[LMB] Levels of Sexuality

kerry weisselberg kerilli at gmail.com
Thu Jan 6 13:34:30 GMT 2011

Jeff wrote:
 The push-up corsetry under a Renaissance neckline says "handle freely."
> As do slits and things. Slogans on t-shirts and the back of shorts do the
> same thing.
> Except when they don't... amazing how much of that crowd can instantly
> convert to the "no means no" philosophy if they want to.

No,I disagree, I think they say "Look what I've got", absolutely NOT
"help yourself, grab a handful". Many women dress for themselves, not
for their audience.

Stacey wrote:
 It is NOT OK to assume that any style of
dress means that you can harass the wearer and NO absolutely means NO

I am convoluted on this. Yes, of course "No means No", and all men
should accept that any No is a bona fide No. However, some women do,
unfortunately, use the "no..." which actually means "chase me, seduce
me, convince me"...

Also, clothing sends a message, this in escapable. A woman dressed
like a prostitute gives that impression. It is of course perfectly
possible to dress well, even sexily, without giving out the 'totally
available' vibes.

Does anyone remember the furore over the judge in the U.K. some years
ago who opined that a scantily-clad woman who was raped was, iirc,
"asking for it".
Or the fuss when Karl Lagerfeld did a collection of tight,
curve-enhancing dresses which was called "Shaped to be Raped"?

Sexy clothing can be... hobbling. I can't think of the word,
'debilitating' isn't right, but... endangering. Very high heels, long
tight skirts. Short skirts allow free movement but also very easy

I'm overjoyed that I live in a country where I can dress as I like,
that I can walk down the street in a bikini if I choose and not get
arrested. Stared at (or worse, perhaps) but not arrested. So, the only
habiliments that annoy me at all nowadays are full-length
face-obscuring religious garments. Women have fought, and died, for
the level of equality and acceptance we enjoy nowadays in many parts
of the world, so for women to give this up makes me very sad. If it is
their individual choice, then great, of course, but if not...
I think it sends out a very odd message about their menfolk, too, if
the reasons for them dressing that way that I have been told, are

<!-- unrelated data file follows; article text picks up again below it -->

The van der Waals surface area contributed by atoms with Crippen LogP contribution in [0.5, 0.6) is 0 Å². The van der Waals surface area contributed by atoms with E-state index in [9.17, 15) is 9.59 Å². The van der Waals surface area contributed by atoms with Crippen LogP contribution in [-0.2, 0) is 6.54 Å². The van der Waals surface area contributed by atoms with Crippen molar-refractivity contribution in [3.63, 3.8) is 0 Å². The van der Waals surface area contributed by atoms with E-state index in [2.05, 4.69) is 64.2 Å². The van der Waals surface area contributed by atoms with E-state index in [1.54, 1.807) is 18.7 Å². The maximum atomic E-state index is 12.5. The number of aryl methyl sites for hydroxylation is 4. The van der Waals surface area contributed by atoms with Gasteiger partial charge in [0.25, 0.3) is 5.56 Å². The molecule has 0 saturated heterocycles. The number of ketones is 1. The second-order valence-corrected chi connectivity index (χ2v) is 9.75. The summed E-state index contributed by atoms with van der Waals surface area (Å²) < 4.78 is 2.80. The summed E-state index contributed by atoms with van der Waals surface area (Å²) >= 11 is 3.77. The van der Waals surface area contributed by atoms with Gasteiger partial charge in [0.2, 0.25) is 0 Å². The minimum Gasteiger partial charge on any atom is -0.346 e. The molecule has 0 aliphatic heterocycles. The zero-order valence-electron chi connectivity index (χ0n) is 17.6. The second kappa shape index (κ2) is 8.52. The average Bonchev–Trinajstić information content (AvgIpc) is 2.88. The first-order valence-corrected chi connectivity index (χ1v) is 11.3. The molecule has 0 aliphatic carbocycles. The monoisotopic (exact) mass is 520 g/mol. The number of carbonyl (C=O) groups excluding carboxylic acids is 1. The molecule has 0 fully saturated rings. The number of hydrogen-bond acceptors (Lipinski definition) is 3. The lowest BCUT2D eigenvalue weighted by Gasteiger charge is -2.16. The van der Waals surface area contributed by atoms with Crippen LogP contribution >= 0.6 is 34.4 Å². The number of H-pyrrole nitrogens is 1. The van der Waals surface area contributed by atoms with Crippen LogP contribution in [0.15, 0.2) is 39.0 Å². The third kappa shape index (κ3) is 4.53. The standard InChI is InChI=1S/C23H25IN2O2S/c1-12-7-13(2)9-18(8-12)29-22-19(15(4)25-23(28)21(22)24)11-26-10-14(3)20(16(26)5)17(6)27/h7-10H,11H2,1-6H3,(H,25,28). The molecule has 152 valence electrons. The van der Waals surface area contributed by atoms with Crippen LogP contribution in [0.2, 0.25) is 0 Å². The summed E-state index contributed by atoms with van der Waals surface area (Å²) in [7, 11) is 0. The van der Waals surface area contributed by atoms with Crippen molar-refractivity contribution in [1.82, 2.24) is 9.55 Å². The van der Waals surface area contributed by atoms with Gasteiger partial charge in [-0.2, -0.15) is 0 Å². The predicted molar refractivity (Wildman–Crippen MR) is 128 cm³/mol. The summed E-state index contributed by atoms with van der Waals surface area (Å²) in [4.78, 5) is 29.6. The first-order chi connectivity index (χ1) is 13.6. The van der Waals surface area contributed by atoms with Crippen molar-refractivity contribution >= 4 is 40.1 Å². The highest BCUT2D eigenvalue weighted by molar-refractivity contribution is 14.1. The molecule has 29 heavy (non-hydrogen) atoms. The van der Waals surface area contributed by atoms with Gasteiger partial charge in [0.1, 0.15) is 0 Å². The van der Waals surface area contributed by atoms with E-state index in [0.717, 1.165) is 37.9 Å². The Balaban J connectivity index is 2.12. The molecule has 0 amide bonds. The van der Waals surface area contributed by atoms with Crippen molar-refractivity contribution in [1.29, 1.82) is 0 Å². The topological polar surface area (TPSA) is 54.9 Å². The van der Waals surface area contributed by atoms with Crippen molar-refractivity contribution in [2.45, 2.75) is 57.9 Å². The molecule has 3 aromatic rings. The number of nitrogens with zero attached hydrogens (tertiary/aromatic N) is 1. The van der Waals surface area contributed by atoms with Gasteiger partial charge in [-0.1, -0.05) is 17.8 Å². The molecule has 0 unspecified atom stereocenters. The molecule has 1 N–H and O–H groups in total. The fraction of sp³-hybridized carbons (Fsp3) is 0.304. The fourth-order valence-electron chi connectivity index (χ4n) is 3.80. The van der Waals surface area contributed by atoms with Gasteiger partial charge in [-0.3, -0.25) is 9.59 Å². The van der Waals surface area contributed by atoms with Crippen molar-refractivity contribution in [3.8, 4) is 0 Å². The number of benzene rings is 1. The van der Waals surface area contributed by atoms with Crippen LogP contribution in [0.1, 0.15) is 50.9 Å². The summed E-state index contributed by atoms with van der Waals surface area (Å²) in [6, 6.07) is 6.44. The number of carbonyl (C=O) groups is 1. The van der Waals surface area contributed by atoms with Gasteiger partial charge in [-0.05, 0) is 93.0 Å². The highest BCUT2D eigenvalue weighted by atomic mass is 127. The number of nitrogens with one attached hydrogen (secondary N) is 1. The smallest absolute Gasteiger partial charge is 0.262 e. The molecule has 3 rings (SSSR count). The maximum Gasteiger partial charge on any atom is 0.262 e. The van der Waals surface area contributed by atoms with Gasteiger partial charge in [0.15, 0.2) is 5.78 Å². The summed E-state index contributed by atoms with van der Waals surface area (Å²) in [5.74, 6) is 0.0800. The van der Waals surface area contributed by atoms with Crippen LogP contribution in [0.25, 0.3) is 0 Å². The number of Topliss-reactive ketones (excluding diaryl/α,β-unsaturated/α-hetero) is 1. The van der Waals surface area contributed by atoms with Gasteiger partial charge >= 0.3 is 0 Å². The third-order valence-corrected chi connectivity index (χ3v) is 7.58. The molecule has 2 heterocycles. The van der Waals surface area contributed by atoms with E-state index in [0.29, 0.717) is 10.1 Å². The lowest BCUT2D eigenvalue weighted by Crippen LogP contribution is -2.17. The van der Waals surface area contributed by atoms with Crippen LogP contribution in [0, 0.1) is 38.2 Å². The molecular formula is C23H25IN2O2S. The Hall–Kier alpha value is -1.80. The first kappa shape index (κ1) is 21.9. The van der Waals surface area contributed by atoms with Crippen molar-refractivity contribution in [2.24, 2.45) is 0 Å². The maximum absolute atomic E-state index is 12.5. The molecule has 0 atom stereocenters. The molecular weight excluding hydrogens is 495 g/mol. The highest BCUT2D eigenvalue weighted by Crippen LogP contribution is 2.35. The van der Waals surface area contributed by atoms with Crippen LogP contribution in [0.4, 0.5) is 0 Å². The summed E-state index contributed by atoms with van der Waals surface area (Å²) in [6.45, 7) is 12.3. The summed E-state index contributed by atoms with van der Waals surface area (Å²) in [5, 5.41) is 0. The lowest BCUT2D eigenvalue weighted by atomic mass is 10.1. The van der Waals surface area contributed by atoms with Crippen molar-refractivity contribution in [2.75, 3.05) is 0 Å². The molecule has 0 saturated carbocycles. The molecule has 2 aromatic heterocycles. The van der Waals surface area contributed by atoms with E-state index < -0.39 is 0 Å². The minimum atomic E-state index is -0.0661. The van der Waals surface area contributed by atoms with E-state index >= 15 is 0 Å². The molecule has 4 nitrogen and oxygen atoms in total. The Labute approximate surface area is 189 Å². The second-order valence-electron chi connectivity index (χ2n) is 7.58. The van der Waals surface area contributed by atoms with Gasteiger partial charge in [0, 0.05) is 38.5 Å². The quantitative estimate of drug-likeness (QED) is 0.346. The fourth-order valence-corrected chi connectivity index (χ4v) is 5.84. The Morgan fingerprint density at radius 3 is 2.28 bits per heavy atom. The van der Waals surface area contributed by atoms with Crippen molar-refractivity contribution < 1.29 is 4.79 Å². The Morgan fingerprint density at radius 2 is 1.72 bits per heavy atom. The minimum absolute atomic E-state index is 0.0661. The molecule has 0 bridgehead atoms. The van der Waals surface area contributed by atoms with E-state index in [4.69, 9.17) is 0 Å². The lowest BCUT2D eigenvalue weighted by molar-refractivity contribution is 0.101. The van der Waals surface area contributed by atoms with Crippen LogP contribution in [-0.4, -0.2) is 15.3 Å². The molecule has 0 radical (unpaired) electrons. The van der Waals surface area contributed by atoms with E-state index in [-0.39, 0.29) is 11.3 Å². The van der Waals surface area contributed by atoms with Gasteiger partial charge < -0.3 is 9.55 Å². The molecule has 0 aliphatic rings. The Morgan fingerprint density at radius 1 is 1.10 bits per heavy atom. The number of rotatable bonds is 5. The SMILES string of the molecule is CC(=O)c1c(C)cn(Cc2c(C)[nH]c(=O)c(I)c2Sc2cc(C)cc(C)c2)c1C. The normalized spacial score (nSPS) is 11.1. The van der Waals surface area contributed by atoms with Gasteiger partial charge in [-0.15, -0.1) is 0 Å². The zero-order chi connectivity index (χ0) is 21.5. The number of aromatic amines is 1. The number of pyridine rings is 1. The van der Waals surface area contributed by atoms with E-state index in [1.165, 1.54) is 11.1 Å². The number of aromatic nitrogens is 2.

No offence meant to anyone on the list.

As for the subject of close friendships with no sex involved, people
seem unable to believe it's possible. One of my close school-friends
allowed me and a couple of friends to use his lovely house in London
once while he was away. My (girl) friend quizzed me carefully about
him, having seen a few pictures of him around. Having established that
he's good-looking, well-paid, ticks all the boxes really, was single
at the time, and that there has never ever been anything between us
(we've known each other since we were 11 or so), she wouldn't let it
go. WHY didn't I fancy him? WHY weren't we together? Surely we must
have tried at least once? She absolutely couldn't accept that we were
just friends. No sexual frisson, ever. Eventually, in desperation, to
shut her up, I said it was because I'm taller than him. Pathetic
cop-out, I know, and not the reason at all, but it satisfied her
immediately and she let it drop. People are strange.

I don't mind sexiness in advertisements, but I strongly object to
sexism. Perfume ads are the best for sexiness - after all, how else do
you portray a complex smell other than by association? Some of the
Christmas campaigns such as the Chanel 'couple on a train' one have
been delightful. I can appreciate beauty in both male and female
forms, with pleasure... they're a visual feast.
But the 'it's fine for the guys to pee on the floor because it makes
the womenfolk HAPPY to be so useful and to get to clean it up' type...
give. me. a. break. I share Paula's fury at that sort.


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